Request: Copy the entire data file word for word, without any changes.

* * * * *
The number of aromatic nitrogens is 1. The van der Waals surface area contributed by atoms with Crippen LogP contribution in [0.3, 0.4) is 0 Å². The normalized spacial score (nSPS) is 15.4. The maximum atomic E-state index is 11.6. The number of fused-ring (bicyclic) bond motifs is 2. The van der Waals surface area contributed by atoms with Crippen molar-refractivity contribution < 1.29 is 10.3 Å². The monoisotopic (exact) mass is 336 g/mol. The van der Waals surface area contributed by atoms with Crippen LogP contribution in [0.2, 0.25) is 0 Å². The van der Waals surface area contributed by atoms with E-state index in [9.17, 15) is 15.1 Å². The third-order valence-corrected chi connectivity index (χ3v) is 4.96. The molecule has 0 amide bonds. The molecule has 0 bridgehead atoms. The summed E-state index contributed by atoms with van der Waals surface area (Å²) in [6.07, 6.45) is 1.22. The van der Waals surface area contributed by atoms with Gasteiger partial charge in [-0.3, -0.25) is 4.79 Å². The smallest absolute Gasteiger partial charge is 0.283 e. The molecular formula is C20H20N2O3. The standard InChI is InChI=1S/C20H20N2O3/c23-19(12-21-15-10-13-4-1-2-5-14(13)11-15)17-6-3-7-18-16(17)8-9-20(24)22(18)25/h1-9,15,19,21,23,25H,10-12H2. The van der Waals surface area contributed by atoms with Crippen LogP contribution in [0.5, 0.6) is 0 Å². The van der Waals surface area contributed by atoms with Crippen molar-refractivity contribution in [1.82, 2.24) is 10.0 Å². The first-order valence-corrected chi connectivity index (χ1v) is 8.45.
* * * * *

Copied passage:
The number of aromatic nitrogens is 1. The van der Waals surface area contributed by atoms with Crippen LogP contribution in [0.3, 0.4) is 0 Å². The normalized spacial score (nSPS) is 15.4. The maximum atomic E-state index is 11.6. The number of fused-ring (bicyclic) bond motifs is 2. The van der Waals surface area contributed by atoms with Crippen molar-refractivity contribution < 1.29 is 10.3 Å². The monoisotopic (exact) mass is 336 g/mol. The van der Waals surface area contributed by atoms with Crippen LogP contribution in [0.2, 0.25) is 0 Å². The van der Waals surface area contributed by atoms with E-state index in [9.17, 15) is 15.1 Å². The third-order valence-corrected chi connectivity index (χ3v) is 4.96. The molecule has 0 amide bonds. The molecule has 0 bridgehead atoms. The summed E-state index contributed by atoms with van der Waals surface area (Å²) in [6.07, 6.45) is 1.22. The van der Waals surface area contributed by atoms with Gasteiger partial charge in [-0.3, -0.25) is 4.79 Å². The smallest absolute Gasteiger partial charge is 0.283 e. The molecular formula is C20H20N2O3. The standard InChI is InChI=1S/C20H20N2O3/c23-19(12-21-15-10-13-4-1-2-5-14(13)11-15)17-6-3-7-18-16(17)8-9-20(24)22(18)25/h1-9,15,19,21,23,25H,10-12H2. The van der Waals surface area contributed by atoms with Crippen LogP contribution in [0.5, 0.6) is 0 Å². The van der Waals surface area contributed by atoms with Crippen molar-refractivity contribution in [1.82, 2.24) is 10.0 Å². The first-order valence-corrected chi connectivity index (χ1v) is 8.45.